By Carolyn Pontes
Westport Middle School assistant principal
A missed school day is a lost opportunity for a child to learn. The public education system is based on the assumption that students regularly attend school. Although teacher effectiveness is the strongest school-related determinant of student success, chronic student absence reduces even the best teacher’s ability to provide learning opportunities. Students who attend school regularly have been shown to achieve at higher levels than students who do not have regular attendance. Research on school attendance shows that low absenteeism is directly correlated to a students positive school behavior, participation in extracurricular activities, higher grades, and long term educational outcomes.
Truancy has become a major problem in our country today. It is rated among the major problems facing schools. It can be the beginning of a lifetime of problems for students who routinely skip school. Students often fall behind in their school work, and it is easier to drop out than catch up. Students who are out on a regular basis are more likely to get into trouble with the law as well as cause problems in their community.
Often, parental neglect is a cause of truancy. Some parents of chronically absent students either do not value education or simply find it easier to keep their child home as opposed to doing the morning routine. Due to frustration involved with these issues, many communities are fighting back and bringing families to court. This can result in the removal of a child from his or her home, which is traumatic for everyone involved.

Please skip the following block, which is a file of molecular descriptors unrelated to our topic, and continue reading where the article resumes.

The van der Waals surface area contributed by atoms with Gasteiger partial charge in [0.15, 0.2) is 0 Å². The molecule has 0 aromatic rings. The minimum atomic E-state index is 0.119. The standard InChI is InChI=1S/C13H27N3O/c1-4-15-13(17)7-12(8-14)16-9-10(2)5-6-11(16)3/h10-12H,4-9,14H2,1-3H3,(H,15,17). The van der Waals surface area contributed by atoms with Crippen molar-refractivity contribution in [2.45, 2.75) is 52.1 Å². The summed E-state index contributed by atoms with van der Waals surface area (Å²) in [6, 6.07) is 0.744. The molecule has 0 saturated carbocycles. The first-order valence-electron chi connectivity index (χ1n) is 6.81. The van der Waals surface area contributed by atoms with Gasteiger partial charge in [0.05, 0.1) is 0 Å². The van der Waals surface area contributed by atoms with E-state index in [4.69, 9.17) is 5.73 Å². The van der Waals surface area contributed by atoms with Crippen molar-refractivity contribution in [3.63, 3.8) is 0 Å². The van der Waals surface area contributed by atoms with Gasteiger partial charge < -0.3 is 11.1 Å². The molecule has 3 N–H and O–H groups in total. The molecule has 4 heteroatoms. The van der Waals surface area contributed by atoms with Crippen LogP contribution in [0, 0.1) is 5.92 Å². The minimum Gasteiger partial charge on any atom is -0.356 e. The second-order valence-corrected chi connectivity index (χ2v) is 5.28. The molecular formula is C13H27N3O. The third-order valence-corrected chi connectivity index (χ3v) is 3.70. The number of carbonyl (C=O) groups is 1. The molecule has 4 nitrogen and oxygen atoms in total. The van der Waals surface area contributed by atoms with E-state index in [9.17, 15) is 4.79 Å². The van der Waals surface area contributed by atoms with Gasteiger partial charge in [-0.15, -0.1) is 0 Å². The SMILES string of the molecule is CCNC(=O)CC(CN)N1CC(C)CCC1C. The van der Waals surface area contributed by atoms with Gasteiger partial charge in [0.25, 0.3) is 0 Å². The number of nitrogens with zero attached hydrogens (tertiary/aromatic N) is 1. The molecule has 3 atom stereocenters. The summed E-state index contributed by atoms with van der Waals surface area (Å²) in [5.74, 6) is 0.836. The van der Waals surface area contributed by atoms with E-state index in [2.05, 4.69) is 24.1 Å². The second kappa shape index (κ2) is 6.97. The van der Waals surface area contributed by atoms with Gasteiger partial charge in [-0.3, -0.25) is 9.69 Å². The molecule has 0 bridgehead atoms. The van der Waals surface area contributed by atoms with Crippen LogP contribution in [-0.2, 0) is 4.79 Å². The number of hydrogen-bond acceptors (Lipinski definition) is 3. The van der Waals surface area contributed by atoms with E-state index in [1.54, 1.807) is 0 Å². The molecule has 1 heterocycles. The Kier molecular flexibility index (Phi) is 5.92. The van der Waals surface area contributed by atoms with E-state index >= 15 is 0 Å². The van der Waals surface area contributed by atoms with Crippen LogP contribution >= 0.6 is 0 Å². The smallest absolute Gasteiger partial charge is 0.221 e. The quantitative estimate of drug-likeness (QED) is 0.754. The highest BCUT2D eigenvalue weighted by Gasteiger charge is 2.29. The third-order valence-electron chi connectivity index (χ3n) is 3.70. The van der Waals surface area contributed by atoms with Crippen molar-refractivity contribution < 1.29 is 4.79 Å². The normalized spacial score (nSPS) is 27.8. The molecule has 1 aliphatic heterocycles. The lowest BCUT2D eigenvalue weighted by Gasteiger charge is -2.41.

Attending school on a regular basis matters. Chronic absenteeism is a key driver of the nation’s achievement, high school graduation, and college attainment gaps. The Westport School System has been monitoring attendance very diligently. By measuring and monitoring absenteeism, we can put plans into place for students to improve their attendance rates. Students who are continuous offenders of the attendance policy receive letters initially, and if their school attendance doesn’t improve, it is reported to the court system.
The Westport Community School’s attendance rate average for the 2011-2012 school year was 95.1 percent. The state average for the same year was 94.9 percent.
Chris Higgins teaching and the students are Reilly Cusick, Kylie Cooper, Mary McGuill, and Sydney Oliveira.